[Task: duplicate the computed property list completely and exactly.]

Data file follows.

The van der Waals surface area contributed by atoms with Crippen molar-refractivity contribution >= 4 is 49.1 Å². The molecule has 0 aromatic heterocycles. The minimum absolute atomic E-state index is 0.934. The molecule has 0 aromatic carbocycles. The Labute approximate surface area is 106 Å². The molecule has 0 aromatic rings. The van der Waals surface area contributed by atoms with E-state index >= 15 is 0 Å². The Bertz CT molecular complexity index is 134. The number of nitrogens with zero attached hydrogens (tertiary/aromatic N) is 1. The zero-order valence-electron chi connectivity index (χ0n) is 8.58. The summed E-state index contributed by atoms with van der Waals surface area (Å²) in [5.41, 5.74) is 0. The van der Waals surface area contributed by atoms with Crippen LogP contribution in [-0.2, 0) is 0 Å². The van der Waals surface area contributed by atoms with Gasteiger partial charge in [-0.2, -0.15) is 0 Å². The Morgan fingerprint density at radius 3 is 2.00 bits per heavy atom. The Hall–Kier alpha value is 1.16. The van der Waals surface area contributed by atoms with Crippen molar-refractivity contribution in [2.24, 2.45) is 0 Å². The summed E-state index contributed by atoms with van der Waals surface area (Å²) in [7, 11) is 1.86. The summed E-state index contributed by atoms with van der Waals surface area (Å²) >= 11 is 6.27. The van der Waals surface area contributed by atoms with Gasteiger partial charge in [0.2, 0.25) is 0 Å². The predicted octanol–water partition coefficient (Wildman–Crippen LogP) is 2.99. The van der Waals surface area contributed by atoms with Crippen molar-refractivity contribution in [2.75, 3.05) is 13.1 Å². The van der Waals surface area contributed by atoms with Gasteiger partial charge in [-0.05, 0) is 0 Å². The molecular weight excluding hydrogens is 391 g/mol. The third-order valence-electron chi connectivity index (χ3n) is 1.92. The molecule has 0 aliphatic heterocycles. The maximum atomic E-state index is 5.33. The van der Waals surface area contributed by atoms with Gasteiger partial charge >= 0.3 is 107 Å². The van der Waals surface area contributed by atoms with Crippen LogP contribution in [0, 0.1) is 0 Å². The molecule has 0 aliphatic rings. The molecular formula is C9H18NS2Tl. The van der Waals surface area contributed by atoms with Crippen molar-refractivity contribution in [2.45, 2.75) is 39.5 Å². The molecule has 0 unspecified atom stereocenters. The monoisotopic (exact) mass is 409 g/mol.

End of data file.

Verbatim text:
The van der Waals surface area contributed by atoms with Crippen molar-refractivity contribution >= 4 is 49.1 Å². The molecule has 0 aromatic heterocycles. The minimum absolute atomic E-state index is 0.934. The molecule has 0 aromatic carbocycles. The Labute approximate surface area is 106 Å². The molecule has 0 aromatic rings. The van der Waals surface area contributed by atoms with E-state index >= 15 is 0 Å². The Bertz CT molecular complexity index is 134. The number of nitrogens with zero attached hydrogens (tertiary/aromatic N) is 1. The zero-order valence-electron chi connectivity index (χ0n) is 8.58. The summed E-state index contributed by atoms with van der Waals surface area (Å²) in [5.41, 5.74) is 0. The van der Waals surface area contributed by atoms with Crippen LogP contribution in [-0.2, 0) is 0 Å². The van der Waals surface area contributed by atoms with Gasteiger partial charge in [-0.2, -0.15) is 0 Å². The Morgan fingerprint density at radius 3 is 2.00 bits per heavy atom. The Hall–Kier alpha value is 1.16. The van der Waals surface area contributed by atoms with Crippen molar-refractivity contribution in [2.24, 2.45) is 0 Å². The summed E-state index contributed by atoms with van der Waals surface area (Å²) in [7, 11) is 1.86. The summed E-state index contributed by atoms with van der Waals surface area (Å²) >= 11 is 6.27. The van der Waals surface area contributed by atoms with Gasteiger partial charge in [0.2, 0.25) is 0 Å². The predicted octanol–water partition coefficient (Wildman–Crippen LogP) is 2.99. The van der Waals surface area contributed by atoms with Crippen molar-refractivity contribution in [2.75, 3.05) is 13.1 Å². The van der Waals surface area contributed by atoms with Gasteiger partial charge in [-0.05, 0) is 0 Å². The molecular weight excluding hydrogens is 391 g/mol. The third-order valence-electron chi connectivity index (χ3n) is 1.92. The molecule has 0 aliphatic heterocycles. The maximum atomic E-state index is 5.33. The van der Waals surface area contributed by atoms with Gasteiger partial charge >= 0.3 is 107 Å². The van der Waals surface area contributed by atoms with Crippen LogP contribution in [0, 0.1) is 0 Å². The molecule has 0 aliphatic rings. The molecular formula is C9H18NS2Tl. The van der Waals surface area contributed by atoms with Crippen molar-refractivity contribution in [2.45, 2.75) is 39.5 Å². The molecule has 0 unspecified atom stereocenters. The monoisotopic (exact) mass is 409 g/mol.